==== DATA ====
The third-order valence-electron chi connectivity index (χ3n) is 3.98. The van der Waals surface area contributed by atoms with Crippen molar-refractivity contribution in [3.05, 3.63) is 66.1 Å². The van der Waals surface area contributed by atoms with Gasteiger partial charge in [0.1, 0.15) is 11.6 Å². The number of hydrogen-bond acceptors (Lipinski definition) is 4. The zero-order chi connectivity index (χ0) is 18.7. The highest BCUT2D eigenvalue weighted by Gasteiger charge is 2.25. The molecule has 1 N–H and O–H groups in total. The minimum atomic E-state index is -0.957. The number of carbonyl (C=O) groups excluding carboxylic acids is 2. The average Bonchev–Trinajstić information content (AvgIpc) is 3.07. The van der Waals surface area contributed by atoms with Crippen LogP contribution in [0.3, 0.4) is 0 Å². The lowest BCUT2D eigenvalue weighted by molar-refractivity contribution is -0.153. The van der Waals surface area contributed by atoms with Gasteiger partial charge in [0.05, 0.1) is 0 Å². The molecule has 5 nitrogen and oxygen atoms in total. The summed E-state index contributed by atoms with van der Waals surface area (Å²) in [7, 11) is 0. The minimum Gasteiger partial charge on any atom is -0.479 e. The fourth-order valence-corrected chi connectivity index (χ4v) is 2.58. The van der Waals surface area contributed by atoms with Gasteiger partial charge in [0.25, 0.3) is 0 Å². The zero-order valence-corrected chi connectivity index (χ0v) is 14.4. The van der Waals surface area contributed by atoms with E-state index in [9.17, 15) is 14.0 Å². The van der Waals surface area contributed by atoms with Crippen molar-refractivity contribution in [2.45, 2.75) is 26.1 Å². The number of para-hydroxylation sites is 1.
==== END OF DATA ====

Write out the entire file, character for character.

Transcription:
The third-order valence-electron chi connectivity index (χ3n) is 3.98. The van der Waals surface area contributed by atoms with Crippen molar-refractivity contribution in [3.05, 3.63) is 66.1 Å². The van der Waals surface area contributed by atoms with Gasteiger partial charge in [0.1, 0.15) is 11.6 Å². The number of hydrogen-bond acceptors (Lipinski definition) is 4. The zero-order chi connectivity index (χ0) is 18.7. The highest BCUT2D eigenvalue weighted by Gasteiger charge is 2.25. The molecule has 1 N–H and O–H groups in total. The minimum atomic E-state index is -0.957. The number of carbonyl (C=O) groups excluding carboxylic acids is 2. The average Bonchev–Trinajstić information content (AvgIpc) is 3.07. The van der Waals surface area contributed by atoms with Crippen LogP contribution in [0.3, 0.4) is 0 Å². The lowest BCUT2D eigenvalue weighted by molar-refractivity contribution is -0.153. The van der Waals surface area contributed by atoms with Gasteiger partial charge in [0.05, 0.1) is 0 Å². The molecule has 5 nitrogen and oxygen atoms in total. The summed E-state index contributed by atoms with van der Waals surface area (Å²) in [7, 11) is 0. The minimum Gasteiger partial charge on any atom is -0.479 e. The fourth-order valence-corrected chi connectivity index (χ4v) is 2.58. The van der Waals surface area contributed by atoms with Gasteiger partial charge in [0.25, 0.3) is 0 Å². The zero-order valence-corrected chi connectivity index (χ0v) is 14.4. The van der Waals surface area contributed by atoms with E-state index in [9.17, 15) is 14.0 Å². The van der Waals surface area contributed by atoms with Crippen molar-refractivity contribution in [2.45, 2.75) is 26.1 Å². The number of para-hydroxylation sites is 1.